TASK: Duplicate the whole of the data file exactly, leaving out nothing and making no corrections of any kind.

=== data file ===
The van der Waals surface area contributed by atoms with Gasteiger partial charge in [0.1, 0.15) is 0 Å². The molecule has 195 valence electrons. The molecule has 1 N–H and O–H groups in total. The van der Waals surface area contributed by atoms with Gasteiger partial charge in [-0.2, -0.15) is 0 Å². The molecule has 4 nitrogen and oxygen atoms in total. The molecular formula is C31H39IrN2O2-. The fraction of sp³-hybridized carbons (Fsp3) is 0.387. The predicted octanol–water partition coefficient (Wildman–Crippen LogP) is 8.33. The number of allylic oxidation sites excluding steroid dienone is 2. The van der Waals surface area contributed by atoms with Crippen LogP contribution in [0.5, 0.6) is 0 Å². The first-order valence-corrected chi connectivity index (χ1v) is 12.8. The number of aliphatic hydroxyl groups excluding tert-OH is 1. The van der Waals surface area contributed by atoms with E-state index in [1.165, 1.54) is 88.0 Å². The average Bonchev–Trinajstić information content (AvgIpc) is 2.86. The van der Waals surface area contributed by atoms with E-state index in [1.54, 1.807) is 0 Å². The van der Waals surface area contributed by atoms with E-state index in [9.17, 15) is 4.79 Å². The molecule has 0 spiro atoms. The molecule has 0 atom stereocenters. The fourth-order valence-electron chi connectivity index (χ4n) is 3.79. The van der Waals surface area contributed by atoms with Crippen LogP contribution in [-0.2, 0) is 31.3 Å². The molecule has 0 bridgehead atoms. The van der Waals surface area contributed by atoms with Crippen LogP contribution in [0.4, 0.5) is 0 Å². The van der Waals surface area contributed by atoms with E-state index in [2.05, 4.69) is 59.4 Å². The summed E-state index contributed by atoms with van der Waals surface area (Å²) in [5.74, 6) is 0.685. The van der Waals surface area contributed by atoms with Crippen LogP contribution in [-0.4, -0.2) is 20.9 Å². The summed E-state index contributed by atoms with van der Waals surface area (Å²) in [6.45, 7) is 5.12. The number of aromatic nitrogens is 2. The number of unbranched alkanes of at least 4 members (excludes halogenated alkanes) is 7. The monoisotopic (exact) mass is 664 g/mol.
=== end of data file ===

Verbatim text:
The van der Waals surface area contributed by atoms with Gasteiger partial charge in [0.1, 0.15) is 0 Å². The molecule has 195 valence electrons. The molecule has 1 N–H and O–H groups in total. The van der Waals surface area contributed by atoms with Gasteiger partial charge in [-0.2, -0.15) is 0 Å². The molecule has 4 nitrogen and oxygen atoms in total. The molecular formula is C31H39IrN2O2-. The fraction of sp³-hybridized carbons (Fsp3) is 0.387. The predicted octanol–water partition coefficient (Wildman–Crippen LogP) is 8.33. The number of allylic oxidation sites excluding steroid dienone is 2. The van der Waals surface area contributed by atoms with Crippen LogP contribution in [0.5, 0.6) is 0 Å². The first-order valence-corrected chi connectivity index (χ1v) is 12.8. The number of aliphatic hydroxyl groups excluding tert-OH is 1. The van der Waals surface area contributed by atoms with E-state index in [1.165, 1.54) is 88.0 Å². The average Bonchev–Trinajstić information content (AvgIpc) is 2.86. The van der Waals surface area contributed by atoms with E-state index in [1.54, 1.807) is 0 Å². The van der Waals surface area contributed by atoms with E-state index in [9.17, 15) is 4.79 Å². The molecule has 0 spiro atoms. The molecule has 0 atom stereocenters. The fourth-order valence-electron chi connectivity index (χ4n) is 3.79. The van der Waals surface area contributed by atoms with Crippen LogP contribution in [-0.2, 0) is 31.3 Å². The molecule has 0 bridgehead atoms. The van der Waals surface area contributed by atoms with Crippen LogP contribution in [0.4, 0.5) is 0 Å². The van der Waals surface area contributed by atoms with E-state index in [2.05, 4.69) is 59.4 Å². The summed E-state index contributed by atoms with van der Waals surface area (Å²) in [5.74, 6) is 0.685. The van der Waals surface area contributed by atoms with Crippen LogP contribution in [-0.4, -0.2) is 20.9 Å². The summed E-state index contributed by atoms with van der Waals surface area (Å²) in [6.45, 7) is 5.12. The number of aromatic nitrogens is 2. The number of unbranched alkanes of at least 4 members (excludes halogenated alkanes) is 7. The monoisotopic (exact) mass is 664 g/mol.